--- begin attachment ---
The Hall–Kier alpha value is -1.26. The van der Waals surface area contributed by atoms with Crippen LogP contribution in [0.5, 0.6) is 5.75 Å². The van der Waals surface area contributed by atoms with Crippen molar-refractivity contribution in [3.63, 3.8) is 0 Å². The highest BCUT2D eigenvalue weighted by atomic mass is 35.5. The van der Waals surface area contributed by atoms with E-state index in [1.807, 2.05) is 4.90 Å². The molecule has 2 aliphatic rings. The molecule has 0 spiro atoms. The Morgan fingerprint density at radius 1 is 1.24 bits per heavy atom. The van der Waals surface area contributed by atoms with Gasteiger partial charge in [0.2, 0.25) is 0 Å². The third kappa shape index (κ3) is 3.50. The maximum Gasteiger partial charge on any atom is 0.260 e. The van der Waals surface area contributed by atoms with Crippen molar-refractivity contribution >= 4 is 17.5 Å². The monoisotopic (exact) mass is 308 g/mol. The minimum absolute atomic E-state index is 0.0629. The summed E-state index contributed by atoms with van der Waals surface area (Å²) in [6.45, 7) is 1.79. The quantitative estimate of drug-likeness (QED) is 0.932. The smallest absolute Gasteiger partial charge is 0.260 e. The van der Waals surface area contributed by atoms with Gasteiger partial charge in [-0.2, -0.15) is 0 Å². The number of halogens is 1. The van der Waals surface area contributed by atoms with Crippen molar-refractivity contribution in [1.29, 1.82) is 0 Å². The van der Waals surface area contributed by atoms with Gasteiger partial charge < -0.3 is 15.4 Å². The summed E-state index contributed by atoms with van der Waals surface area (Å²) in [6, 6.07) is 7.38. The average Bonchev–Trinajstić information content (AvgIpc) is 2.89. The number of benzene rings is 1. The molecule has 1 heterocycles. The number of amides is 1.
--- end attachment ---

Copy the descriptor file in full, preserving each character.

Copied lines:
The Hall–Kier alpha value is -1.26. The van der Waals surface area contributed by atoms with Crippen LogP contribution in [0.5, 0.6) is 5.75 Å². The van der Waals surface area contributed by atoms with Crippen molar-refractivity contribution in [3.63, 3.8) is 0 Å². The highest BCUT2D eigenvalue weighted by atomic mass is 35.5. The van der Waals surface area contributed by atoms with E-state index in [1.807, 2.05) is 4.90 Å². The molecule has 2 aliphatic rings. The molecule has 0 spiro atoms. The Morgan fingerprint density at radius 1 is 1.24 bits per heavy atom. The van der Waals surface area contributed by atoms with Gasteiger partial charge in [0.2, 0.25) is 0 Å². The third kappa shape index (κ3) is 3.50. The maximum Gasteiger partial charge on any atom is 0.260 e. The van der Waals surface area contributed by atoms with Crippen molar-refractivity contribution >= 4 is 17.5 Å². The monoisotopic (exact) mass is 308 g/mol. The minimum absolute atomic E-state index is 0.0629. The summed E-state index contributed by atoms with van der Waals surface area (Å²) in [6.45, 7) is 1.79. The quantitative estimate of drug-likeness (QED) is 0.932. The smallest absolute Gasteiger partial charge is 0.260 e. The van der Waals surface area contributed by atoms with Gasteiger partial charge in [-0.2, -0.15) is 0 Å². The number of halogens is 1. The van der Waals surface area contributed by atoms with Crippen molar-refractivity contribution in [1.29, 1.82) is 0 Å². The van der Waals surface area contributed by atoms with Gasteiger partial charge < -0.3 is 15.4 Å². The summed E-state index contributed by atoms with van der Waals surface area (Å²) in [6, 6.07) is 7.38. The average Bonchev–Trinajstić information content (AvgIpc) is 2.89. The number of benzene rings is 1. The molecule has 1 heterocycles. The number of amides is 1.